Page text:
Jeanne Spira found a future in Braille
As a senior at Binghamton, Jeanne Spira ’73 thought she’d pursue graduate study in literature. For a change of pace, she took a class in Braille and unexpectedly found a career. This year, one of her students joined her in the ranks of Binghamton alumni.
For about 40 years, Spira has taught the blind and visually impaired. She lived and worked in Rhode Island before settling in Yonkers, N.Y., where she met Michael Forzano ’13 as a sixth-grader. He is congenitally blind and has a progressive hearing disorder. After knowing him only a short time, Spira saw Forzano’s potential.
“He would grasp everything,” she says. “Everything was a breeze for Michael. He was always at the top of his class.”
When it was time to think about college, Spira encouraged him to consider Binghamton, thinking he would be among equally bright students who would inspire and challenge him. Forzano was accepted and enrolled in the Thomas J. Watson School of Engineering and Applied Science.
“I’ve always been really good with computers,” Forzano says. “I was considering becoming a lawyer, but thought I would give computer science a try and found that I really liked it.”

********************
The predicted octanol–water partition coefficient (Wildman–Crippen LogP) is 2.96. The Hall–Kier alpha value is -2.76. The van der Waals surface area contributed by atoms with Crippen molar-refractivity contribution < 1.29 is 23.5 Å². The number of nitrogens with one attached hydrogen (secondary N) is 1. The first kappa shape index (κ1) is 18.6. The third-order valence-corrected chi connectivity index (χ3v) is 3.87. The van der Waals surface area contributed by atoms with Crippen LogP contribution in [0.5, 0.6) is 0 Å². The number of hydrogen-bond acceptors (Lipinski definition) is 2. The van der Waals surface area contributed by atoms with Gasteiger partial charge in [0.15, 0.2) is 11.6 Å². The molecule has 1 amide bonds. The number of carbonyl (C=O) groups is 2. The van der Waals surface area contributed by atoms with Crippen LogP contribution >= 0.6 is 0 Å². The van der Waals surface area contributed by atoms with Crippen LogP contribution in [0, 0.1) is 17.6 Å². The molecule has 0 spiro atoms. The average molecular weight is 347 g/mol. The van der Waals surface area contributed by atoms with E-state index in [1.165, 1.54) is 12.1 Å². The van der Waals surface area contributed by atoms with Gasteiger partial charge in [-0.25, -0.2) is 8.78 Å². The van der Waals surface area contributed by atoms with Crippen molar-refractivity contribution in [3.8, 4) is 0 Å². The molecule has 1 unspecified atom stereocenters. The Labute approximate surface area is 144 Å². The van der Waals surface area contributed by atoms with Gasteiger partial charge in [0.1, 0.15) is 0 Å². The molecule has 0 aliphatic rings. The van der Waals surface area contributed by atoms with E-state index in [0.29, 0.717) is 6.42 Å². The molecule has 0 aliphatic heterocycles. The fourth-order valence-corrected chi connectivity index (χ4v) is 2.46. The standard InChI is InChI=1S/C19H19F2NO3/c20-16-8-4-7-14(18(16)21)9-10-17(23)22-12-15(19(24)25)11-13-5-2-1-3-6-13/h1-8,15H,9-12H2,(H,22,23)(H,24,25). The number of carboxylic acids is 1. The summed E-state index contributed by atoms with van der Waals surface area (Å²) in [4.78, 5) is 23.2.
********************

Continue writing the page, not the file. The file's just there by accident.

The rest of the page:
Amazon also thought he was good with computers. As an intern there in 2012, he wrote software that sends reminders to students about returning rented textbooks. In August, he started a full-time job at the company’s Seattle headquarters as a computer software engineer.
Spira says it’s hard to describe how proud she felt attending Forzano’s Commencement at Binghamton, at which he placed his Stole of Gratitude around her, recognizing her contributions to his success.
“It increased our connection, as we are both alumni,” she says. “We’ve had some special times, walking around campus together, sharing things that you normally don’t have time to. Had Michael gone somewhere else, our relationship would have continued and he would’ve been successful, but this just deepens the relationship.”